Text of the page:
In the next three to five years Risk Management will see an increase in the complexity of analysis,  the need for faster data acquisition, faster reporting and the integration of more diverse data sources from in-house and  from “the cloud.”   Not to mention a likely increase in Regulatory Compliance  mandates.  For these reasons, the way we approach the infrastructure that supports the  Risk Management function(s) needs to be  re-conceptualized.    “The New Data Imperative” provides a quick snapshot of how to achieve this.  The book looks at the state of current Risk Management “silos,”  their data feeds, analysis cycles, reporting structures and overall data infrastructure, explaining why these current systems fell short during the recent financial crisis and provides us with a well conceptualized picture of how to transition, often without major and costly changes, into the data environments needed for the new Risk Management processes now being proposed by regulators, the Big Four and some of the leading international financial standards organizations.

In addition to its clarity, in my opinion the book serves another important purpose.   That of attempting to educate “legacy” type IT managers who in many organizations today have “stale” skill sets and  are often ignorant of industry best practices  and trends.   As many an experienced IT auditor can confirm,  these managers are ill prepared for the future  and  can not visualize the infrastructure changes needed to implement and maintain the Enterprise Risk Management systems of the post Great Recession era.  Because these folks can not visualize the future, they tend to be serious obstacles to improving performance and strategically positioning IT investments for competitive advantage.    Although, high in authority because of seniority or organizational politics,  these folks have managed to carve out positions where they appear to provide value not by what they do, but by how they stop others from doing.   They are in a way the “Gate Keepers” against innovation and process improvements.    If by some miracle some of  these individuals were to read “The New Data Imperative,” I think great technological achievements would take place in their organizations.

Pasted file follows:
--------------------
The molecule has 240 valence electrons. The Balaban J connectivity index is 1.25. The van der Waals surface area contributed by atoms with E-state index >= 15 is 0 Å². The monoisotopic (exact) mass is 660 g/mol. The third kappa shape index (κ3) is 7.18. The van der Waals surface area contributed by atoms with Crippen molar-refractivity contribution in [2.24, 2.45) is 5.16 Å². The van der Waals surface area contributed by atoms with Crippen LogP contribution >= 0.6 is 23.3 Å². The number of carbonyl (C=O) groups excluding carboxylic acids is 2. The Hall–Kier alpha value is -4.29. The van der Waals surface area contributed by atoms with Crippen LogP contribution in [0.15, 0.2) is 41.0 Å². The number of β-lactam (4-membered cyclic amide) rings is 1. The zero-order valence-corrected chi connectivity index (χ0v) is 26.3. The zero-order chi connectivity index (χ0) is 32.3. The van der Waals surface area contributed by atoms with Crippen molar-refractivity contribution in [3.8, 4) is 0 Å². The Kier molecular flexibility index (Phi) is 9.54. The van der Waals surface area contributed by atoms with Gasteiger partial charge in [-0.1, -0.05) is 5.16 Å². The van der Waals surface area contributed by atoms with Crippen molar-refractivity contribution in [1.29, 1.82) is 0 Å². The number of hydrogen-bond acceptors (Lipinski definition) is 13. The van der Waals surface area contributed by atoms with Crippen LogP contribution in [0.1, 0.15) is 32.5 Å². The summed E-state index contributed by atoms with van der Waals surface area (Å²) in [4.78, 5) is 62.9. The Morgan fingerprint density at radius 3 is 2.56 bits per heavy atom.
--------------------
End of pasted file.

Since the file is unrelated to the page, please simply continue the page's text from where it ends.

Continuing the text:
If you are an IT Auditor or a Risk Manager for a financial institution, I highly recommend that you familiarize yourself with this book.   I believe the book will bring you up to date on the latest real time risk management concepts and will open your eyes to some of the technological challenges we will be facing in the next three to five years as Enterprise Risk Management evolves to a more mature level.

Because the book is small and unassuming, I also recommend it as a gift for those “legacy” type IT managers I mentioned earlier.   It may be the most eye opening technology book they’ve read in the last 10 years!

If you’re wondering about the “Nude Sunbathing” sign above…. let me explain why it’s here.   This picture was taken last July one block away from the Jacob Javitz Convention Center in NYC, on the day the National Enterprise Risk Management Club of Buenos Aires, Argentina, was holding its national awards for the most creative use of Twitter in a crisis situation.   When members saw this sign they Twitted all the participants, and half the Jacob Javitz Center emptied as the men rushed to the Hudson River to watch the annoyed sun bathers.   Now the question being debated by serious Harvard sociologists is:  Did Twitter empty out the Jacob Javitz Center, or was it the naked sunbathers and their uncontrollable effects on the hot Latins from Argentina?